Paul Hindemith began his studies at Hoch's Conservatory in Frankfurt am Main in february of 1909. Through Adolph Rebner he obtained a stipend and was admitted to Rebner's violin class after completing elementary school.
Hindemith dedicated the first semester exclusively to studying the violin with Adolph Rebner. Only beginning in the autumn of 1912 were the subjects of composition and counterpoint added; Hindemith initially studied these with Arnold Mendelssohn, completing them one year later with Bernhard Sekles. Karl Breidenstein taught him score reading and Fritz Bassermann instructed him in conducting. Nonetheless, instrumental studies had top priority at first, not least because Hindemith helped earn a living for his family by playing the violin. Alongside his studies, he taught privately, substituted for Rebner and performed at numerous concerts.
Hindemith was considered a highly gifted violinist whose «soft, beautiful tone» and «soulful expression» received high praise. A critic wrote the following in the Karlsruher Tageblatt on 5 February 1916: «His playing is marked by serenity, utter flawlessness in fingering and bowing technique, a convincing noblesse of tone, thrilling élan and profound intimacy.»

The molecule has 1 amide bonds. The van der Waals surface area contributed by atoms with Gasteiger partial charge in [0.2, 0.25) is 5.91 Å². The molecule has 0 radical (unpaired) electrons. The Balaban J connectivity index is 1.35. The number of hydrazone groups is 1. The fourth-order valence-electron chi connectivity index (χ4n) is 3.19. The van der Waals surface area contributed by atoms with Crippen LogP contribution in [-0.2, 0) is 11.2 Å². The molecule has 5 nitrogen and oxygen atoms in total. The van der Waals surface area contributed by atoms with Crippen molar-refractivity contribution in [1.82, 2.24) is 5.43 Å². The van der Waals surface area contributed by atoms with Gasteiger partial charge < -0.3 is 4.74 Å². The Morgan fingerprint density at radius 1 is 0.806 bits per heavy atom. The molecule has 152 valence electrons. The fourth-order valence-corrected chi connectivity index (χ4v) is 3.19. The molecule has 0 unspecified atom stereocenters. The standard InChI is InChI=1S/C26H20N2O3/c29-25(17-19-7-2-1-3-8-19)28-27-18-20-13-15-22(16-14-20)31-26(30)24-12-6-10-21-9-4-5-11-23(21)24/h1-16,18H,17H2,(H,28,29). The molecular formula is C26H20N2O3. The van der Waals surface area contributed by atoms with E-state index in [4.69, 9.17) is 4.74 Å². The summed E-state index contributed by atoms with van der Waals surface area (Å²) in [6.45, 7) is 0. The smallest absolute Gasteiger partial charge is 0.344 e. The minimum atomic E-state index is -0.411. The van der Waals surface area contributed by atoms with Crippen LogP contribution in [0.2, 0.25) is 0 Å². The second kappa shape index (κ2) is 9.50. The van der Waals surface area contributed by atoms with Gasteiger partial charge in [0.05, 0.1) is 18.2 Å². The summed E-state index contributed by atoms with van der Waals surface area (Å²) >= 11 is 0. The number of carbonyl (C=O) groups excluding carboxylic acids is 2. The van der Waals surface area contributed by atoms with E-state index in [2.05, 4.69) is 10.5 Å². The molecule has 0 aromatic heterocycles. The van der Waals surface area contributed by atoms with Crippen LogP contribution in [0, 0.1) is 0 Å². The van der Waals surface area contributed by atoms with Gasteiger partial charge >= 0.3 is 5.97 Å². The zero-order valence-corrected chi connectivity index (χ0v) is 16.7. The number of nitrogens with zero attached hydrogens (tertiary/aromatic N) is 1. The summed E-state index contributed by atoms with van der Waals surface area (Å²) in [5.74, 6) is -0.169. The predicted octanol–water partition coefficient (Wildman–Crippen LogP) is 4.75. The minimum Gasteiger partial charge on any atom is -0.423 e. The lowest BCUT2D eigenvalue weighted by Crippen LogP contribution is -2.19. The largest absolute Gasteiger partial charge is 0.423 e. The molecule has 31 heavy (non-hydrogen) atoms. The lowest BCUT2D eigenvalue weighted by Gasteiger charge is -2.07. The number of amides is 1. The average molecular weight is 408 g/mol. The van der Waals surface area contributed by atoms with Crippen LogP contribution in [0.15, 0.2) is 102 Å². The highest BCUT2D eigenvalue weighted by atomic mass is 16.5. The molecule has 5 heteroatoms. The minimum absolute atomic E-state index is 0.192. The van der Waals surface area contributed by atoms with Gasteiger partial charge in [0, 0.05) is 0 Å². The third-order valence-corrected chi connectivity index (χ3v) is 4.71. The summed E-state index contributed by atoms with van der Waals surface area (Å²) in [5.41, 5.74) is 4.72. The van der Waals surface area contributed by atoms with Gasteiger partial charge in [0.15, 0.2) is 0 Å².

During his final semester, however, Hindemith concentrated exclusively on composition instruction with Sekles. Here, too, he was so successful that he received an award, as can be read in the Annual Report of 1915/16: «From the instrumental classes, Mr. Paul Hindemith – composition class of Mr. Sekles and violin pupil in the Rebner class - is being awarded a prize of 750 marks in recognition of his achievements (submission of a string quartet [Quartet in C major, Op. 2]) from the estate of the Felix Mendelssohn-Bartholdy Foundation. At the competition for the 1915 Joseph Joachim Prize, Mr. Hindemith received a valuable violin.»
He completed his studies during the winter semester of 1916/17.